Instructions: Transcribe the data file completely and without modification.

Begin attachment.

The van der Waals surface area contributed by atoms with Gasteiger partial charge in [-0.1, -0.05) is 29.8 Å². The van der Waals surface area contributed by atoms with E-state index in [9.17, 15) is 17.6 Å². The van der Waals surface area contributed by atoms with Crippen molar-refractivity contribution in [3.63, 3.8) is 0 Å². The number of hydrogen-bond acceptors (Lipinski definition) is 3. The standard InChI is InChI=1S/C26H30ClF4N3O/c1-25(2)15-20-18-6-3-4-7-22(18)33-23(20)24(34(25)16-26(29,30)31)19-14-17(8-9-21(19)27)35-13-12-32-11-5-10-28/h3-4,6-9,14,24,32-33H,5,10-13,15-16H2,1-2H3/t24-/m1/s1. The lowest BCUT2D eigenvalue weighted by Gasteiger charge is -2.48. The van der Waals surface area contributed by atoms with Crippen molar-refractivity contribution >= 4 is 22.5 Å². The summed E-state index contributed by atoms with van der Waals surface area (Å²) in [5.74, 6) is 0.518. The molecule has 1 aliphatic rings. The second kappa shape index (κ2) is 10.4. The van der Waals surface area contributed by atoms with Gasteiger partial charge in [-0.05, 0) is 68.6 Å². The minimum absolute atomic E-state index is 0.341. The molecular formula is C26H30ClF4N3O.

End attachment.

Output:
The van der Waals surface area contributed by atoms with Gasteiger partial charge in [-0.1, -0.05) is 29.8 Å². The van der Waals surface area contributed by atoms with E-state index in [9.17, 15) is 17.6 Å². The van der Waals surface area contributed by atoms with Crippen molar-refractivity contribution in [3.63, 3.8) is 0 Å². The number of hydrogen-bond acceptors (Lipinski definition) is 3. The standard InChI is InChI=1S/C26H30ClF4N3O/c1-25(2)15-20-18-6-3-4-7-22(18)33-23(20)24(34(25)16-26(29,30)31)19-14-17(8-9-21(19)27)35-13-12-32-11-5-10-28/h3-4,6-9,14,24,32-33H,5,10-13,15-16H2,1-2H3/t24-/m1/s1. The lowest BCUT2D eigenvalue weighted by Gasteiger charge is -2.48. The van der Waals surface area contributed by atoms with Crippen molar-refractivity contribution >= 4 is 22.5 Å². The summed E-state index contributed by atoms with van der Waals surface area (Å²) in [5.74, 6) is 0.518. The molecule has 1 aliphatic rings. The second kappa shape index (κ2) is 10.4. The van der Waals surface area contributed by atoms with Gasteiger partial charge in [-0.05, 0) is 68.6 Å². The minimum absolute atomic E-state index is 0.341. The molecular formula is C26H30ClF4N3O.